7. Environmental Reevaluation – This means helping the patient recognize how their behavior affects the well being of others, and helping them realize that whatever social rejection they may have experienced in the past is not because people don’t like them, but because of their actions and behaviors – which can be changed to engender more positive relationships with friends, family, and co-workers.
  8. Contingency Management – This means changing the consequences of behavior. In many cases, the patient with an addiction or mental health challenge was excused for their unacceptable public behavior, when holding them accountable would make such behavior less rewarding and less self-reinforcing.
  9. Dramatic Relief – This entails an opportunity for the patient to fully verbalize all frustrations with a life they have endured, allowing full ventilation of their emotions. This is often a cathartic moment, which resets the clock for change to begin. Dramatic relief should occur early in psychotherapy when the patient can no longer mask their pent-up feelings and emotions with drugs, alcohol or other avoidance tactics or destructive emotions or behaviors.
  10. Helping Relationships – This is the therapeutic bond between the patient and the therapist, who provides one-on-one support and encouragement for the patient’s efforts towards positive changes. The sense of being understood and accepted is particularly meaningful to patients with both addiction and mental health problems.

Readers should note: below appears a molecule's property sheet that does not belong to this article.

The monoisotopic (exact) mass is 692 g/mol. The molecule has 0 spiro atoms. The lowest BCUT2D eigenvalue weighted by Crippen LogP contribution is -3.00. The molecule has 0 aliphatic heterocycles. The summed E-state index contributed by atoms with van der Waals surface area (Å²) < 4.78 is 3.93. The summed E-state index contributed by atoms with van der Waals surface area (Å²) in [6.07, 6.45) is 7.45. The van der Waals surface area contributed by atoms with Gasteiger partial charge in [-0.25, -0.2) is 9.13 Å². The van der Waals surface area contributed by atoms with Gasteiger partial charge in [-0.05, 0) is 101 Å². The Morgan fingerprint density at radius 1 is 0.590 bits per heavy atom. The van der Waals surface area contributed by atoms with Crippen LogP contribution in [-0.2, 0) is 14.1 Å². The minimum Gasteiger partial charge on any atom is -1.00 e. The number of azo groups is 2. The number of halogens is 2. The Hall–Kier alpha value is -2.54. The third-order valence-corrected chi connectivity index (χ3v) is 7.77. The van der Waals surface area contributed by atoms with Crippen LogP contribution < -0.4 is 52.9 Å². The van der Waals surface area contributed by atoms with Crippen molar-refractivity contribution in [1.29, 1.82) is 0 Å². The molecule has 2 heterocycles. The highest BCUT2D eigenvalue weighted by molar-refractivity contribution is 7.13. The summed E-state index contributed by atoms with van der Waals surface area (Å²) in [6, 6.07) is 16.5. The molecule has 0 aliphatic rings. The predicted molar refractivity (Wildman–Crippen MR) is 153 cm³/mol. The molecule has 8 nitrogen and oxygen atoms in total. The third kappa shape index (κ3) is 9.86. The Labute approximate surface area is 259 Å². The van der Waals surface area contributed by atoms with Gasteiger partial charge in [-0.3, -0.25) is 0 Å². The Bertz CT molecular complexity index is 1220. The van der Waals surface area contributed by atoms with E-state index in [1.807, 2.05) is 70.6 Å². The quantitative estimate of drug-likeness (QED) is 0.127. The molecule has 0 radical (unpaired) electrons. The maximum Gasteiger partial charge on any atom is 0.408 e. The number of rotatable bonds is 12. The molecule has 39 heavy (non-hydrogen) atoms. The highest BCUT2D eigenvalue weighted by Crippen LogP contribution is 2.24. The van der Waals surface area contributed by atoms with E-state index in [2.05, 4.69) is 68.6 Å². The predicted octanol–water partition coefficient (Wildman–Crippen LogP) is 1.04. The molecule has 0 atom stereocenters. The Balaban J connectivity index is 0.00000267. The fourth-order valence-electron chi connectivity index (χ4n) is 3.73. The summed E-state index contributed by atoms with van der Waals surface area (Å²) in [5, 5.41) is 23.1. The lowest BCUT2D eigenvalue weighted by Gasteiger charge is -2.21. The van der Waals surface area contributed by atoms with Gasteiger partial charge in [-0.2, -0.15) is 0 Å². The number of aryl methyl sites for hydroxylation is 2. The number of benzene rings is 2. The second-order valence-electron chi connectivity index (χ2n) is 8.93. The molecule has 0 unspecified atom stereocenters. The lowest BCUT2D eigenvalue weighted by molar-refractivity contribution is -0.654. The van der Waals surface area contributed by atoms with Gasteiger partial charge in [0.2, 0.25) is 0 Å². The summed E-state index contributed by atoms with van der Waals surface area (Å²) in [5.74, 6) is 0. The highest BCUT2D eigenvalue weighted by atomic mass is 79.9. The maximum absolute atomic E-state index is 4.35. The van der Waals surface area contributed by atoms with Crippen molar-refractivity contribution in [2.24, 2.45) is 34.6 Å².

In addition to these 10 core processes, a highly skilled psychotherapist can also zero in which of the five levels of intervention are most important in the patient’s case. The five levels of intervention include:

  1. Symptoms/Situational – which deals with immediate stimuli that trigger behavior and its consequences
  2. Maladaptive Cognition – focuses on correcting the dysfunctional thought patterns that lead to symptomatic behavior.
  3. Interpersonal Problems – addresses difficulties the patient has in dealing with the world outside their intimate circle. This can be due to lack of social skills, coping skills or lack of acceptance on the part of the larger society.
  4. Family Conflicts – relates to dysfunction with their intimate circle of family and friends, which often triggers and feeds the symptomatic behavior.
  5. Intrapersonal Conflicts – deals with pain from deep psychological problems rooted in early-life experiences and reinforced by continuing maladaptive effective responses.


In summary, the transtheoretical model deals with where the patient is, which level of intervention is most suited to their circumstances, and the elements that are necessary to bring about meaningful change. After considering all this, you probably agree with me that this type of targeted psychotherapy, which considers the whole person,  should be a foundational aspect of the comprehensive management of addictions and various mental health challenges, as it complements and is likely to enhance the pharmaceutical treatment used to treat many of these problems.

I have included the reference for this information in the text below.



Watkins TR, Lewellen A, Barrett C. Dual Diagnosis. Sage Publications Inc. 2001. Pages 6-10.


Eat Smart, Live Well, Look Great,

Dr. Meschino